Many criminal justice studies majors are interested in pursuing careers in law, policing or corrections, and for this reason, criminal justice studies programs also offer more practical courses designed to prepare people to work in the criminal justice system.

At the college level, criminal justice studies programs are often explicitly designed to prepare students for careers in the criminal justice system. Recent high school graduates interested in becoming a police officer, corrections officer or border patrol guard are often advised to first complete an associate’s degree or bachelor’s degree in criminal justice studies.

For this reason, faculty is usually hired on the basis of their formal education and on-the-ground experience in the criminal justice system. Particularly at the community college level, faculty most often hold a master’s degree in criminal justice studies or criminology, and have experience working in policing, corrections or law.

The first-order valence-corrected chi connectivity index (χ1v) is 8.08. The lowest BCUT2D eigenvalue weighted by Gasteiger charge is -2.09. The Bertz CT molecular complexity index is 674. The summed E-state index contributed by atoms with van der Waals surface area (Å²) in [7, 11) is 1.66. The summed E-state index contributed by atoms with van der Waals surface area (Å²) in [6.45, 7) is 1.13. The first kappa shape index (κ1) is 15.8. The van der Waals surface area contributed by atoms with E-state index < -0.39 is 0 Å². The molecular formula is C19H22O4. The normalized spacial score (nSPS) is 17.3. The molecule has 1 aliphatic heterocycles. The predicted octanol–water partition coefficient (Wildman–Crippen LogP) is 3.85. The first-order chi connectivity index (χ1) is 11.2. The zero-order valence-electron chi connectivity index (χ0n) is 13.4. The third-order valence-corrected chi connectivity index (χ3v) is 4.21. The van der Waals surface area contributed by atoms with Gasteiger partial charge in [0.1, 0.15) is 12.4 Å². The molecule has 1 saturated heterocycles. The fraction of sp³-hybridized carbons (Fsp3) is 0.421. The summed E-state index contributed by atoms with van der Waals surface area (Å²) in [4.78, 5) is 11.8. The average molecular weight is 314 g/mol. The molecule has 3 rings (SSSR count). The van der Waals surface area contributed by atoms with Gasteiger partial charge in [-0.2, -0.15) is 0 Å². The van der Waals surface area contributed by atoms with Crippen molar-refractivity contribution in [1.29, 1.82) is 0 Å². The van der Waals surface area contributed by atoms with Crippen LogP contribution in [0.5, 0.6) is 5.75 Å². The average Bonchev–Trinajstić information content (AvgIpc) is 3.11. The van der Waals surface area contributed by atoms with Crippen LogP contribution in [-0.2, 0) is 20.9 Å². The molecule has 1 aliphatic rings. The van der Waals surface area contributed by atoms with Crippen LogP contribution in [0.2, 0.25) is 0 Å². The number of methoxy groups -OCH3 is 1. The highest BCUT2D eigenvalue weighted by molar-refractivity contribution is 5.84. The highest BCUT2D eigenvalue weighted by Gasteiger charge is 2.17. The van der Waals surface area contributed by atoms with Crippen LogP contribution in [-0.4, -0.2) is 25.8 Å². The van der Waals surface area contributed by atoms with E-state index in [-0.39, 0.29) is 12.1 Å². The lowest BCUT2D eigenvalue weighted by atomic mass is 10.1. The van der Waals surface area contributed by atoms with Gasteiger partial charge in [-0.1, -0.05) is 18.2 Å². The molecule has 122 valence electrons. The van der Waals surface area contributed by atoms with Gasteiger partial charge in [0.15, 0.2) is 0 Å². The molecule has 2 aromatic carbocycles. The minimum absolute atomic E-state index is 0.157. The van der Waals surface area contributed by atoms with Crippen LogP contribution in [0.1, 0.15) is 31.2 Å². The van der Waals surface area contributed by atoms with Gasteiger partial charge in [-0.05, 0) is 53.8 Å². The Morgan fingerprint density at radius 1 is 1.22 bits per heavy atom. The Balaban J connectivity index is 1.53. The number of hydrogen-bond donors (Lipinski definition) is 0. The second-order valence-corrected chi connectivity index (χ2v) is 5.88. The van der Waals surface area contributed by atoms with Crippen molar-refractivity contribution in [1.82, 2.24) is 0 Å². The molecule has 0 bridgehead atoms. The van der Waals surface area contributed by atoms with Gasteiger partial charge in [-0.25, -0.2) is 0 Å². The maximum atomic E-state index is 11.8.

At the university level, criminal justice professors are responsible for developing and teaching courses at the undergraduate and graduate levels, recruiting and supervising graduate students and postdoctoral fellows, and carrying out original research in the criminal justice field. They must hold a PhD in criminal justice studies or criminology or a related field (such as having a degree in law or sociology).

Regardless, they have generally completed several years of graduate coursework, passed one or more field exams, and written and successfully defended a dissertation on a topic related to criminal justice studies. Ph.D.-holding professors are viewed as experts in criminal justice studies, and are expected to regularly publish and present their research findings to their peers at conferences and seminars.